Essays and Poems,  Uncategorized

A Writer’s Life Revealed: Kathryn Benson

This is the fourth post in the series A Writer’s Life Revealed, where authors and writers share insights into their writing lives. Last week Kirby Larson took us through Week 3 of the series. Today, Kathryn Benson, our fourth contributor, joins us on Blogging Story!

Kathryn Benson and The Writer’s Life

Kathryn Benson writes for children and young adults. She lives in Tulsa, Oklahoma, with a dog named after Pippi Longstocking and several thousand books. She holds a BA from Grinnell College, an MLIS from the University of Texas at Austin, and an MFA in Writing for Children and Young Adults from Vermont College of Fine Arts. You can find her on Twitter and Instagram at @bensonka.

What is Your Writing Routine?

There are two answers to this question: first, there’s my ideal writing routine, which I’ve managed to stick to in the past for weeks or even months at a time—and then there’s my current reality.

In a perfect world, I wake up early, take my dog for a walk, and come home and have breakfast and a cup of hot tea at my desk. Before diving into my current project, I spend some time reading, and do morning pages (a stream-of-consciousness journaling practice I picked up from Julia Cameron’s The Artist’s Way) to ease myself into a writing frame of mind. Then I get to work—on research, side writing, outlining, drafting, or revision—and try to fit in at least two or three hours before moving on to the rest of the day’s obligations. As a librarian, I work primarily in the afternoons and evenings, which is by design: I know that I’m at my most focused and creative in the morning, and so I try to protect that time however I can.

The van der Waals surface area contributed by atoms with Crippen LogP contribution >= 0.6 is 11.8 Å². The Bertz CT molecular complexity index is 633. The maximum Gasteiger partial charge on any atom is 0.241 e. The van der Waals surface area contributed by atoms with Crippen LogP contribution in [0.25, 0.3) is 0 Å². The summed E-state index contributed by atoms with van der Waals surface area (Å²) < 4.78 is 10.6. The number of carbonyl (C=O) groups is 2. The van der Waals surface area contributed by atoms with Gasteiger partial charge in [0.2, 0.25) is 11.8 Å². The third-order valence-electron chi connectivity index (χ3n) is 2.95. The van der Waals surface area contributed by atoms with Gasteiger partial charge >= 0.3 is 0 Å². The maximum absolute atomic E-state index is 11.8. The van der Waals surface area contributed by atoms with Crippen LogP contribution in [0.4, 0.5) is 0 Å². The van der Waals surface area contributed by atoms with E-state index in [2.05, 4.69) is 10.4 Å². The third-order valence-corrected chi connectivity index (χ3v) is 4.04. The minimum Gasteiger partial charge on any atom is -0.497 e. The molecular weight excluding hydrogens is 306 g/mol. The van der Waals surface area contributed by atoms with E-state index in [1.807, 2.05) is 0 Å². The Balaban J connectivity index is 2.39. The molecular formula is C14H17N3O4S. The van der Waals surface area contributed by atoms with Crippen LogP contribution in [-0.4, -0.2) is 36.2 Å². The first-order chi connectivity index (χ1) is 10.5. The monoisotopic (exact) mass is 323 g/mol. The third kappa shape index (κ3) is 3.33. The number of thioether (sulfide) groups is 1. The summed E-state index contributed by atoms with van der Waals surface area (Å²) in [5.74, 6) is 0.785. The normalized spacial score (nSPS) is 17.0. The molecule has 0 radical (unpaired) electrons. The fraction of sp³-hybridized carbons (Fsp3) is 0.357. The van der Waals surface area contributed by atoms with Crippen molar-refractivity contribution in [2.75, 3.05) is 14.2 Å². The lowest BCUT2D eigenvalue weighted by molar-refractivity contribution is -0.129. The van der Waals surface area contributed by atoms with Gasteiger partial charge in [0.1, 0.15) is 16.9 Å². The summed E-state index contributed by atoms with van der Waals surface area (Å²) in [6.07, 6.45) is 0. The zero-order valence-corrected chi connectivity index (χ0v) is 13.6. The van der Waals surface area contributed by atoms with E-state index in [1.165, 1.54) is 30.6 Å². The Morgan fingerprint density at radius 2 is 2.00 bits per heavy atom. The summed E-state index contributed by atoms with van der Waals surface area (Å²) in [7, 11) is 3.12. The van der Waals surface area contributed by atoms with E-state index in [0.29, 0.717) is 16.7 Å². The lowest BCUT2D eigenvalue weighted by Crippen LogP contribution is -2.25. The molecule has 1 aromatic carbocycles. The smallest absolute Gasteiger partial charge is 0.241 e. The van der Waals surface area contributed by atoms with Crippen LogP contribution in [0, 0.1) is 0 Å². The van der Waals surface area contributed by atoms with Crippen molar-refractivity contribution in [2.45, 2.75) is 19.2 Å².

But, inevitably, life gets in the way. When I first established this ideal writing routine, I was working towards my MFA, and I had plenty of external deadlines and accountability to keep me on track. At the time, I was convinced that if I could just find the right time of day to work, the right kind of tea to drink, and the perfect notebook to draft in (I do most of my drafting longhand), everything else would follow. But I’ve learned since then that this kind of obsessive dedication to a specific routine can be as much of a hindrance as a help.

Here’s why: in the year or so since finishing my graduate program, I’ve lost a close family member to cancer, dealt with overwhelming anxiety and panic attacks, and supported my mother through her own cancer diagnosis and the beginning of treatment, which is ongoing. I share all this because I want to make one thing very clear: It’s okay to not write. Sometimes other things are more important. Sometimes you won’t be able to think past tomorrow, let alone hold the whole arc of a novel in your head.

But also, even when things are harder than you thought you could stand: It’s okay to keep writing. For a time, I abandoned my works-in-progress entirely, in favor of Netflix and romance novels. I felt frozen by grief and fear and change, and I couldn’t imagine finding the time or the willpower to write ever again. My situation was, of course, deeply my own, but also universal: everyone experiences loss, and family illness, and days and weeks when thinking about anything other than the crisis at hand feels impossible. Some days, I sat down to write morning pages and felt so selfish—how could I give myself the gift of time inside my own head, dwelling on my thoughts and feeling and problems, when I wasn’t the one who was sick and in pain?